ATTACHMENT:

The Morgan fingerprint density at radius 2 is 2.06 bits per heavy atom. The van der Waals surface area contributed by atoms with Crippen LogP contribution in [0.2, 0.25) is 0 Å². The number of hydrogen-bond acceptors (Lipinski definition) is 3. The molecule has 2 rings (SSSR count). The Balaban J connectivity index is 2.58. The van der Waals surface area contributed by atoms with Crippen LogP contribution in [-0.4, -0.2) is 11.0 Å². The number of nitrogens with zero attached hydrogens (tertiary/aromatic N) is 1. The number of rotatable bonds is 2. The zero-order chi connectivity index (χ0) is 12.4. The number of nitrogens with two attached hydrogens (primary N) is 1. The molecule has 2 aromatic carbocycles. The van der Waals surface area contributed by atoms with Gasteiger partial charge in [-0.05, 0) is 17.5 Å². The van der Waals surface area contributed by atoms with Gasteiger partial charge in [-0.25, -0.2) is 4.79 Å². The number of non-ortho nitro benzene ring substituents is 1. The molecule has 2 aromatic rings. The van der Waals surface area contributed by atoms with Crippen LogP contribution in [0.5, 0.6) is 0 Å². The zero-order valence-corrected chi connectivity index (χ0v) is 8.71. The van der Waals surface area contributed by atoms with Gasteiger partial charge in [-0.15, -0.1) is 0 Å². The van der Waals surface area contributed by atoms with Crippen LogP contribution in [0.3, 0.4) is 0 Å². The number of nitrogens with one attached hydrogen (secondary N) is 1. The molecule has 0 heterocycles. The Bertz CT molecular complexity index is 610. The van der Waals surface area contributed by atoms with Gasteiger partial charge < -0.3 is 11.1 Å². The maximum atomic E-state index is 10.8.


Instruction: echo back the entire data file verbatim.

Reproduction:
The Morgan fingerprint density at radius 2 is 2.06 bits per heavy atom. The van der Waals surface area contributed by atoms with Crippen LogP contribution in [0.2, 0.25) is 0 Å². The number of hydrogen-bond acceptors (Lipinski definition) is 3. The molecule has 2 rings (SSSR count). The Balaban J connectivity index is 2.58. The van der Waals surface area contributed by atoms with Crippen LogP contribution in [-0.4, -0.2) is 11.0 Å². The number of nitrogens with zero attached hydrogens (tertiary/aromatic N) is 1. The number of rotatable bonds is 2. The zero-order chi connectivity index (χ0) is 12.4. The number of nitrogens with two attached hydrogens (primary N) is 1. The molecule has 2 aromatic carbocycles. The van der Waals surface area contributed by atoms with Gasteiger partial charge in [-0.05, 0) is 17.5 Å². The van der Waals surface area contributed by atoms with Gasteiger partial charge in [-0.25, -0.2) is 4.79 Å². The number of non-ortho nitro benzene ring substituents is 1. The molecule has 2 aromatic rings. The van der Waals surface area contributed by atoms with Crippen LogP contribution in [0.5, 0.6) is 0 Å². The zero-order valence-corrected chi connectivity index (χ0v) is 8.71. The van der Waals surface area contributed by atoms with Gasteiger partial charge in [-0.15, -0.1) is 0 Å². The van der Waals surface area contributed by atoms with Crippen LogP contribution in [0.3, 0.4) is 0 Å². The number of nitrogens with one attached hydrogen (secondary N) is 1. The molecule has 0 heterocycles. The Bertz CT molecular complexity index is 610. The van der Waals surface area contributed by atoms with Gasteiger partial charge < -0.3 is 11.1 Å². The maximum atomic E-state index is 10.8.